Packaging, Contents, Exterior & Cabling
Corsair's box is large and heavy, similar to the other HX PSUs we've reviewed so far. Up front, we find the model number, a 10-year warranty badge, and the 80 PLUS Platinum badge. We also get a photo of the PSU with its modular panel exposed.
On the bottom, Corsair provides a graphical list of the available cables and connectors, while the back hosts a couple of graphs showing the efficiency and fan noise curves. On the same side, a diagram shows the HX850's dimensions. Right below it, there's a power specifications table.
Protection inside the box is adequate, as usual for a Corsair product. Two pieces of packing foam surround the PSU, along with a cloth bag. The user's manual is on top in order to grab your attention right away. Still, we doubt many enthusiasts take the time to read it.
Don't expect to find a USB stick in the bundle. This is only for reviewers, and it contains a detailed Chroma report. We don't need this, of course, since we already have two fully equipped Chroma stations in our lab. The rest of the bundle includes a case badge, several zip ties, a set of fixing bolts, an AC power cord, the manual, and a warranty leaflet.
An exhaust grille up front sports the familiar honeycomb design. A power switch is installed next to the AC receptacle.
Stickers on the sides depict the PSU's model number. Meanwhile, you'll find a power specifications label on the bottom of the chassis.
Around back, the modular panel hosts 13 sockets. On its left side, a small switch sets the PSU to either multi- or single-rail mode. We favor the latter to avoid unexpected shut-downs during the overload test.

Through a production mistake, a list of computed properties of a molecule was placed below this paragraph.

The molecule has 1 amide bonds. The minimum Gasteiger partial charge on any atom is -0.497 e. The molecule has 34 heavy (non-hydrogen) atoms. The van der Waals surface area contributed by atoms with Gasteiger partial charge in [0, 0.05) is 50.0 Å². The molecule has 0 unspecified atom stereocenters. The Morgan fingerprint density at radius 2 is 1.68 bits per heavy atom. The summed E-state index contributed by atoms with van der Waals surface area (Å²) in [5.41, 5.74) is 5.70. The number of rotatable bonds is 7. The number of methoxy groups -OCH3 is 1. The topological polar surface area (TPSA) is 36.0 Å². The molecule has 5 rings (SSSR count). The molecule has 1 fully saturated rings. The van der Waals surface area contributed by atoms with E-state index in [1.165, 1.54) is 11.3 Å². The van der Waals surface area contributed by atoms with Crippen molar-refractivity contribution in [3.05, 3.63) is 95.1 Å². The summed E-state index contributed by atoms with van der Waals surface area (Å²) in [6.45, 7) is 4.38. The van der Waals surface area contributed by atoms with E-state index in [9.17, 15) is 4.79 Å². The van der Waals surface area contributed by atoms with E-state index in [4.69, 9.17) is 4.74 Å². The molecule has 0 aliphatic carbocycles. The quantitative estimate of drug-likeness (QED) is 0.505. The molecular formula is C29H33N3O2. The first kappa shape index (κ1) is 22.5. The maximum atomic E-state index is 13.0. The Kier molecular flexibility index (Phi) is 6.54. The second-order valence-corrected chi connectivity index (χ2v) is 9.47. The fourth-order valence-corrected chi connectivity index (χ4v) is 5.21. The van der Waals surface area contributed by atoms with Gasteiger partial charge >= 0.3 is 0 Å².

Corsair uses the same fan grille design in all of its high-end offerings. They stand out from most of the crowd, though those parallel lines resemble be quiet!'s offerings a little.
The HX850's dimensions won't create compatibility problems with most ATX cases. However, given the compact Seasonic Focus models offering similar capacity (along with SilverStone's corresponding offerings), Corsair should probably think about shrinking its PSUs in the future. Then again, smaller dimensions and high power density usually lead to increased noise output, and this is a major problem for many users nowadays.
As mentioned, the HX units employ Corsair's Type 4 cables, featuring extra ripple filtering caps. While those caps are effective, they make the modular cables less flexible, so plenty of folks dislike them. We have to agree that it'd be nice if all filtering caps were installed on the PSU's main PCB and not in its cables.
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